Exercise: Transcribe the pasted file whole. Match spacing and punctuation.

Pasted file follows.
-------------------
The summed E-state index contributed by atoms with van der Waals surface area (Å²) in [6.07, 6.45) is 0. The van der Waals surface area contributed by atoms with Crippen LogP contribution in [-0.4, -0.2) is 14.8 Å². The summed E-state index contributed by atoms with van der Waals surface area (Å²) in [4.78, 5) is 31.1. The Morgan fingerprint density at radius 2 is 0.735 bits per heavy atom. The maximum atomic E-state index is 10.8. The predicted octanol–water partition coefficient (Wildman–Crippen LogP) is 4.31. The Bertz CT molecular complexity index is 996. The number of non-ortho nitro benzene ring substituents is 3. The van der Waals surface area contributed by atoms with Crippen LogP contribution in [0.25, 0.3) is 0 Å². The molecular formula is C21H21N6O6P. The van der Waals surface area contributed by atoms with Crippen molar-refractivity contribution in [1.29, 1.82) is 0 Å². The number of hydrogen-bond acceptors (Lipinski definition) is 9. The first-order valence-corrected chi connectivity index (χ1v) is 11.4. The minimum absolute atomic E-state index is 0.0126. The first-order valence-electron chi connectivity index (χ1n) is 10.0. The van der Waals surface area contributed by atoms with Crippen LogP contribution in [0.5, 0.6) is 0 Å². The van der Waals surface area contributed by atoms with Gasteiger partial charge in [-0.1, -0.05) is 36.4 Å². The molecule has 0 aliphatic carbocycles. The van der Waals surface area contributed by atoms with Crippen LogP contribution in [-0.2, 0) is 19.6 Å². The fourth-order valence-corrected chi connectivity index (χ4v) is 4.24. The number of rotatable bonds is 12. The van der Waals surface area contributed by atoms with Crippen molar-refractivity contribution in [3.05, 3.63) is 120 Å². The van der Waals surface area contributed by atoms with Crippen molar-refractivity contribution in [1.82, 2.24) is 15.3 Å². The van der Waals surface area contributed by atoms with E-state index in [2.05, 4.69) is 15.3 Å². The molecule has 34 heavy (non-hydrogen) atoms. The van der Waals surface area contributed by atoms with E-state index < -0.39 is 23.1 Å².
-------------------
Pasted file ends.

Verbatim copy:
The summed E-state index contributed by atoms with van der Waals surface area (Å²) in [6.07, 6.45) is 0. The van der Waals surface area contributed by atoms with Crippen LogP contribution in [-0.4, -0.2) is 14.8 Å². The summed E-state index contributed by atoms with van der Waals surface area (Å²) in [4.78, 5) is 31.1. The Morgan fingerprint density at radius 2 is 0.735 bits per heavy atom. The maximum atomic E-state index is 10.8. The predicted octanol–water partition coefficient (Wildman–Crippen LogP) is 4.31. The Bertz CT molecular complexity index is 996. The number of non-ortho nitro benzene ring substituents is 3. The van der Waals surface area contributed by atoms with Crippen LogP contribution in [0.25, 0.3) is 0 Å². The molecular formula is C21H21N6O6P. The van der Waals surface area contributed by atoms with Crippen molar-refractivity contribution in [1.29, 1.82) is 0 Å². The number of hydrogen-bond acceptors (Lipinski definition) is 9. The first-order valence-corrected chi connectivity index (χ1v) is 11.4. The minimum absolute atomic E-state index is 0.0126. The first-order valence-electron chi connectivity index (χ1n) is 10.0. The van der Waals surface area contributed by atoms with Crippen LogP contribution in [0.5, 0.6) is 0 Å². The van der Waals surface area contributed by atoms with Gasteiger partial charge in [-0.1, -0.05) is 36.4 Å². The molecule has 0 aliphatic carbocycles. The van der Waals surface area contributed by atoms with Crippen LogP contribution in [-0.2, 0) is 19.6 Å². The fourth-order valence-corrected chi connectivity index (χ4v) is 4.24. The number of rotatable bonds is 12. The van der Waals surface area contributed by atoms with Crippen molar-refractivity contribution in [3.05, 3.63) is 120 Å². The van der Waals surface area contributed by atoms with Crippen molar-refractivity contribution in [1.82, 2.24) is 15.3 Å². The van der Waals surface area contributed by atoms with E-state index in [2.05, 4.69) is 15.3 Å². The molecule has 34 heavy (non-hydrogen) atoms. The van der Waals surface area contributed by atoms with E-state index < -0.39 is 23.1 Å².